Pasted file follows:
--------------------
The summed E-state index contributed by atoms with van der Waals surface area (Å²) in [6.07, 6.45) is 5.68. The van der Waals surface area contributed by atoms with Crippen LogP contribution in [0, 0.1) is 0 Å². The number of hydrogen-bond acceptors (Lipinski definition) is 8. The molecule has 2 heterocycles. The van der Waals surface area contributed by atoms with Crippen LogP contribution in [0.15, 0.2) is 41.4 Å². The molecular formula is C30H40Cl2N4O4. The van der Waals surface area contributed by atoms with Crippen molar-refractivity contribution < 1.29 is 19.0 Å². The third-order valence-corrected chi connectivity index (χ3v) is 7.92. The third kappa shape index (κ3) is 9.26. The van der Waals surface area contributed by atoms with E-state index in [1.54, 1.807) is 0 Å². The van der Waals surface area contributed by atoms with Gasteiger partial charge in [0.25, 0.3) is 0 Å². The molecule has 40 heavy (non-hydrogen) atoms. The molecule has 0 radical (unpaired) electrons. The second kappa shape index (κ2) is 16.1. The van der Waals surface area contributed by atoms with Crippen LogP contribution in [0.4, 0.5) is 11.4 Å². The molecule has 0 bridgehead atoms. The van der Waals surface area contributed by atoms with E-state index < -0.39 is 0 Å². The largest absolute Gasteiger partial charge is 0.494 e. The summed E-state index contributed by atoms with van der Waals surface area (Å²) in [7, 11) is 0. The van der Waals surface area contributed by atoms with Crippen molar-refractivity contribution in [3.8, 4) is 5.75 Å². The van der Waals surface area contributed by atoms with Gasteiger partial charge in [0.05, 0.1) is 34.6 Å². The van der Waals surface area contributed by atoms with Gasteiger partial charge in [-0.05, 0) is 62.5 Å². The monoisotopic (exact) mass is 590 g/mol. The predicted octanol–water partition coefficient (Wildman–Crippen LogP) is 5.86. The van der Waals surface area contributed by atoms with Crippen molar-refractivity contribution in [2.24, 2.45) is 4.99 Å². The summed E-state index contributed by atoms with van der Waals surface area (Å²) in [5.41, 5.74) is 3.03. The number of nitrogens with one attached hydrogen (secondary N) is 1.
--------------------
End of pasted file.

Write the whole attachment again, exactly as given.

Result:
The summed E-state index contributed by atoms with van der Waals surface area (Å²) in [6.07, 6.45) is 5.68. The van der Waals surface area contributed by atoms with Crippen LogP contribution in [0, 0.1) is 0 Å². The number of hydrogen-bond acceptors (Lipinski definition) is 8. The molecule has 2 heterocycles. The van der Waals surface area contributed by atoms with Crippen LogP contribution in [0.15, 0.2) is 41.4 Å². The molecular formula is C30H40Cl2N4O4. The van der Waals surface area contributed by atoms with Crippen molar-refractivity contribution < 1.29 is 19.0 Å². The third-order valence-corrected chi connectivity index (χ3v) is 7.92. The third kappa shape index (κ3) is 9.26. The van der Waals surface area contributed by atoms with E-state index in [1.54, 1.807) is 0 Å². The van der Waals surface area contributed by atoms with Gasteiger partial charge in [0.25, 0.3) is 0 Å². The molecule has 40 heavy (non-hydrogen) atoms. The molecule has 0 radical (unpaired) electrons. The second kappa shape index (κ2) is 16.1. The van der Waals surface area contributed by atoms with Crippen LogP contribution in [0.4, 0.5) is 11.4 Å². The molecule has 0 bridgehead atoms. The van der Waals surface area contributed by atoms with E-state index < -0.39 is 0 Å². The largest absolute Gasteiger partial charge is 0.494 e. The summed E-state index contributed by atoms with van der Waals surface area (Å²) in [7, 11) is 0. The van der Waals surface area contributed by atoms with Crippen molar-refractivity contribution in [3.8, 4) is 5.75 Å². The van der Waals surface area contributed by atoms with Gasteiger partial charge in [0.05, 0.1) is 34.6 Å². The van der Waals surface area contributed by atoms with Gasteiger partial charge in [-0.05, 0) is 62.5 Å². The monoisotopic (exact) mass is 590 g/mol. The predicted octanol–water partition coefficient (Wildman–Crippen LogP) is 5.86. The van der Waals surface area contributed by atoms with Crippen molar-refractivity contribution in [2.24, 2.45) is 4.99 Å². The summed E-state index contributed by atoms with van der Waals surface area (Å²) in [5.41, 5.74) is 3.03. The number of nitrogens with one attached hydrogen (secondary N) is 1.